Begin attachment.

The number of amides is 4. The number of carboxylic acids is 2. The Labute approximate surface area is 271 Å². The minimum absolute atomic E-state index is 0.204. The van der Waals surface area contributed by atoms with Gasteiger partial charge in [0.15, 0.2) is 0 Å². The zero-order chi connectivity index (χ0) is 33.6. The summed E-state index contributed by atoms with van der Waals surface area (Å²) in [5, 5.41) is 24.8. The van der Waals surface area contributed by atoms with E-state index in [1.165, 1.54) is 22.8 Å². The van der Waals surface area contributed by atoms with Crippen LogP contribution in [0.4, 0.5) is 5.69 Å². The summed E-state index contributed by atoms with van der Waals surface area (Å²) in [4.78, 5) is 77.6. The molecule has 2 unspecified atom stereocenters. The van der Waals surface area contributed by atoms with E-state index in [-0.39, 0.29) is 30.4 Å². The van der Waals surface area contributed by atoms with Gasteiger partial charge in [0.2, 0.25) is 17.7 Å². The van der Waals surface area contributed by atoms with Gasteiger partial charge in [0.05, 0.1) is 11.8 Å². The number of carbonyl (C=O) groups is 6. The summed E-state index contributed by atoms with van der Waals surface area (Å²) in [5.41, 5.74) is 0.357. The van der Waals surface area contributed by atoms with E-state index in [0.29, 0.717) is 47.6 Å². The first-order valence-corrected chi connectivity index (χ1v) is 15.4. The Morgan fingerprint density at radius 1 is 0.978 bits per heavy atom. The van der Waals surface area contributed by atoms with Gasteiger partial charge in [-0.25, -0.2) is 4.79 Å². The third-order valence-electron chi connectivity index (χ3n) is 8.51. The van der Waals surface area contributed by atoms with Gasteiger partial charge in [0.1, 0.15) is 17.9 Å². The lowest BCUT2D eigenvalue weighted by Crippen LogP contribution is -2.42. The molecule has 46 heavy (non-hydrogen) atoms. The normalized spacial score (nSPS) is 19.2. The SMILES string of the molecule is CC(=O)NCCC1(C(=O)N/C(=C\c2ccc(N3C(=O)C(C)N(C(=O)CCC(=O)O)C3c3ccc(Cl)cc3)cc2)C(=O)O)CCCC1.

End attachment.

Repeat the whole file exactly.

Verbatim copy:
The number of amides is 4. The number of carboxylic acids is 2. The Labute approximate surface area is 271 Å². The minimum absolute atomic E-state index is 0.204. The van der Waals surface area contributed by atoms with Gasteiger partial charge in [0.15, 0.2) is 0 Å². The zero-order chi connectivity index (χ0) is 33.6. The summed E-state index contributed by atoms with van der Waals surface area (Å²) in [5, 5.41) is 24.8. The van der Waals surface area contributed by atoms with E-state index in [1.165, 1.54) is 22.8 Å². The van der Waals surface area contributed by atoms with Crippen LogP contribution in [0.4, 0.5) is 5.69 Å². The summed E-state index contributed by atoms with van der Waals surface area (Å²) in [4.78, 5) is 77.6. The molecule has 2 unspecified atom stereocenters. The van der Waals surface area contributed by atoms with E-state index in [-0.39, 0.29) is 30.4 Å². The van der Waals surface area contributed by atoms with Gasteiger partial charge in [0.2, 0.25) is 17.7 Å². The van der Waals surface area contributed by atoms with Gasteiger partial charge in [0.05, 0.1) is 11.8 Å². The number of carbonyl (C=O) groups is 6. The summed E-state index contributed by atoms with van der Waals surface area (Å²) in [5.41, 5.74) is 0.357. The van der Waals surface area contributed by atoms with E-state index in [0.29, 0.717) is 47.6 Å². The first-order valence-corrected chi connectivity index (χ1v) is 15.4. The Morgan fingerprint density at radius 1 is 0.978 bits per heavy atom. The van der Waals surface area contributed by atoms with Gasteiger partial charge in [-0.25, -0.2) is 4.79 Å². The third-order valence-electron chi connectivity index (χ3n) is 8.51. The van der Waals surface area contributed by atoms with Gasteiger partial charge in [0.1, 0.15) is 17.9 Å². The lowest BCUT2D eigenvalue weighted by Crippen LogP contribution is -2.42. The molecule has 46 heavy (non-hydrogen) atoms. The normalized spacial score (nSPS) is 19.2. The SMILES string of the molecule is CC(=O)NCCC1(C(=O)N/C(=C\c2ccc(N3C(=O)C(C)N(C(=O)CCC(=O)O)C3c3ccc(Cl)cc3)cc2)C(=O)O)CCCC1.